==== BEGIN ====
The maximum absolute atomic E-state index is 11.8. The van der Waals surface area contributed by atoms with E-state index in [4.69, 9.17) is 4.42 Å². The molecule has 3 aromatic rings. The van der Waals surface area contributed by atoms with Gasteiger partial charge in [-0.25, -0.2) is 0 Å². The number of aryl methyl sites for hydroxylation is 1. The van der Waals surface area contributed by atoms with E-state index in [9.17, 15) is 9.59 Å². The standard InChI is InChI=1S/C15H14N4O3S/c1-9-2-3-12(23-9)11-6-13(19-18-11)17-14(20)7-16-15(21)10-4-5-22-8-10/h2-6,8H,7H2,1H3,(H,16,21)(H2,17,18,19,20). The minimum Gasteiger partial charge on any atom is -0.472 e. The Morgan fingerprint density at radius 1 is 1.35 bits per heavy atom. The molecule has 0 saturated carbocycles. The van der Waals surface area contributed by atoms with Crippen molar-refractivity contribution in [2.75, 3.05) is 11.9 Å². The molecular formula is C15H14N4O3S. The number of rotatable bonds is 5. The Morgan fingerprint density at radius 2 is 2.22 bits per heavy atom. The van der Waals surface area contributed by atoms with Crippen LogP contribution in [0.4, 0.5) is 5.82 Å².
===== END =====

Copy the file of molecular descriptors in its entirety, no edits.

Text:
The maximum absolute atomic E-state index is 11.8. The van der Waals surface area contributed by atoms with E-state index in [4.69, 9.17) is 4.42 Å². The molecule has 3 aromatic rings. The van der Waals surface area contributed by atoms with Gasteiger partial charge in [-0.25, -0.2) is 0 Å². The number of aryl methyl sites for hydroxylation is 1. The van der Waals surface area contributed by atoms with E-state index in [9.17, 15) is 9.59 Å². The standard InChI is InChI=1S/C15H14N4O3S/c1-9-2-3-12(23-9)11-6-13(19-18-11)17-14(20)7-16-15(21)10-4-5-22-8-10/h2-6,8H,7H2,1H3,(H,16,21)(H2,17,18,19,20). The minimum Gasteiger partial charge on any atom is -0.472 e. The Morgan fingerprint density at radius 1 is 1.35 bits per heavy atom. The molecule has 0 saturated carbocycles. The van der Waals surface area contributed by atoms with Crippen molar-refractivity contribution in [2.75, 3.05) is 11.9 Å². The molecular formula is C15H14N4O3S. The number of rotatable bonds is 5. The Morgan fingerprint density at radius 2 is 2.22 bits per heavy atom. The van der Waals surface area contributed by atoms with Crippen LogP contribution in [0.4, 0.5) is 5.82 Å².